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Context Mapping

Context Mapping

Context Mapping enables seeing how bounded contexts integrate with each other. Context maps show the relationships between bounded contexts and may also indicate relations of teams maintaining those bounded contexts.

Team Relationships

There are three common team relationships:

  • Partnership
  • Upstream/Downstream
  • Nonrelated


In a partnership, the maintainers of both bounded contexts are aligned with a common set of goals. These teams must collaborate and communicate in order to be successful.

Bounded Context A
Bounded Context B


The Upstream/Downstream relationship means that the effects of the Upstream team are felt by the Downstream team. However, changes made by the Downstream team do not significantly impact the Upstream.

Think of a Publisher/Subscriber (PubSub) relationship. When a publisher publishes messages, the subscribers all retrieve their messages. If a subscriber changes how they handle a message, the other subscribers and the publisher aren't impacted by those changes. However, if the publisher publishes the message in a different format, all subscribers are impacted by that change.

Publisher (upstream)
Subscriber 1 (downstream)
Subscriber 2 (downstream)
Subscriber 3 (downstream)


When the teams maintaining two bounded contexts are independent, they may be seen as nonrelated. Another term that you may see is "Free". Just as the bounded contexts aren't linked, the teams do not need to be linked either.

Independent Bounded Contexts
Bounded Context A
Bounded Context B
Bounded Context C

Context Map Patterns

There are different patterns of maps that can happen between bounded contexts. Note that some of these are good, while others are anti-patterns.

The common context map patterns are:

  • Anti-Corruption Layer
  • Big Ball of Mud
  • Conformist
  • Customer-Supplier
  • Open Host Service
  • Partnership
  • Published Language
  • Separate Ways
  • Shared Kernel

Anti-Corruption Layer

Team Relationship: Upstream/Downstream

The anti-corruption layer serves as a translation layer between upstream and downstream teams. This layer is commonly built with Facades and Adapters.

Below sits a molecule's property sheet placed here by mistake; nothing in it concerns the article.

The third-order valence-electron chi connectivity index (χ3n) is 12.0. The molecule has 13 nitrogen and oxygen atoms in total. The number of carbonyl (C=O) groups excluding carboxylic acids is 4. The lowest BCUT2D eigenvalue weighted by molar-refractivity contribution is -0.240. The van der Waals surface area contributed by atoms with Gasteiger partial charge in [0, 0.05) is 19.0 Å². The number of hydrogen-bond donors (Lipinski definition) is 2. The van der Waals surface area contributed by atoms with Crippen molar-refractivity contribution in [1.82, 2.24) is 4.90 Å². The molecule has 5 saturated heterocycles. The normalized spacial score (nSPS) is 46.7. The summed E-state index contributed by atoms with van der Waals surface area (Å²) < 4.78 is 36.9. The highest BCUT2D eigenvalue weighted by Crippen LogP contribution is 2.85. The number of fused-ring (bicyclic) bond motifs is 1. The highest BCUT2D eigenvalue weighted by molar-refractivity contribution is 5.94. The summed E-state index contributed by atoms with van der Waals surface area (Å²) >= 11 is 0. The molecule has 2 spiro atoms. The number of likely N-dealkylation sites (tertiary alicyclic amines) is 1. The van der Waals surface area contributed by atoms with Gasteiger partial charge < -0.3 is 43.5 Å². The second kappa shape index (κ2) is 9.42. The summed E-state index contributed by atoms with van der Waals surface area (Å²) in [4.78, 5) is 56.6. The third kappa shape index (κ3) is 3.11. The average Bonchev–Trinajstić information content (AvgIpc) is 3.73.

Big Ball of Mud

Team Relationship: Chaos - a mix of all of them

In a Big Ball of Mud, the code is as gross as the name implies. In DDD, the big ball of mud may have aggregates muddied together with no clear understanding of bounded contexts. The code is tightly-coupled. Debugging turns into a game of "whack-a-mole" in terms of trying to track bugs throughout the code. This is a nightmare.


Team Relationship: Upstream/Downstream

The Conformist pattern can be seen as a dysfunctional upstream/downstream relationship. The upstream has no motivation to support the downstream. The downstream may struggle with establishing a ubiquitous language with the upstream and be dependent on the upstream to establish it. When the struggles are bad and the support isn't there, the downstream has to conform to whatever the upstream has as-is and hope that it gets it right.


Team Relationship: Upstream/Downstream

The Customer-Supplier pattern where the Supplier is the upstream, and the Customer is the downstream. They work together to establish the needs of the Customer. The Customer indicates priority of needs, and the Supplier takes that into consideration when planning its delivery. Ultimately, the Customer is relying on the Supplier to deliver a solution that fulfills their needs.

Open Host Service

Team Relationship: Upstream/Downstream

The Open Host Service gives access to a system via services. It may be implemented through protocols or interfaces.

APIs that are well-documented and pleasing to use are Open Host Services. These are hosted by upstream teams and consumed by downstream teams.


Team Relationship: Partnership

When a failure in delivering one bounded context can result in a failure of another bounded context, those two contexts are a partnership. The teams that maintain those bounded contexts must work together to ensure success of both contexts and avoid total failure due to the failure of at least one.

Published Language

Team Relationship: Upstream/Downstream

With the Published Language pattern, there is a common language used for information exchange. This pattern goes well with the Open Host Service. Examples of Published Language include XML, JSON, iCal, vCard, Avro, and Protobuf.

Separate Ways

Team Relationship: Nonrelated

In Separate Ways, there is no significant relationship between two bounded contexts. These two bounded contexts can exist without having an established relationship between them.

Shared Kernel

Team Relationship: Partnership

The Shared Kernel is the intersection between bounded contexts. When there is a shared component between bounded contexts, both teams maintaining those bounded contexts must establish a ubiquitous language and apply it to their shared


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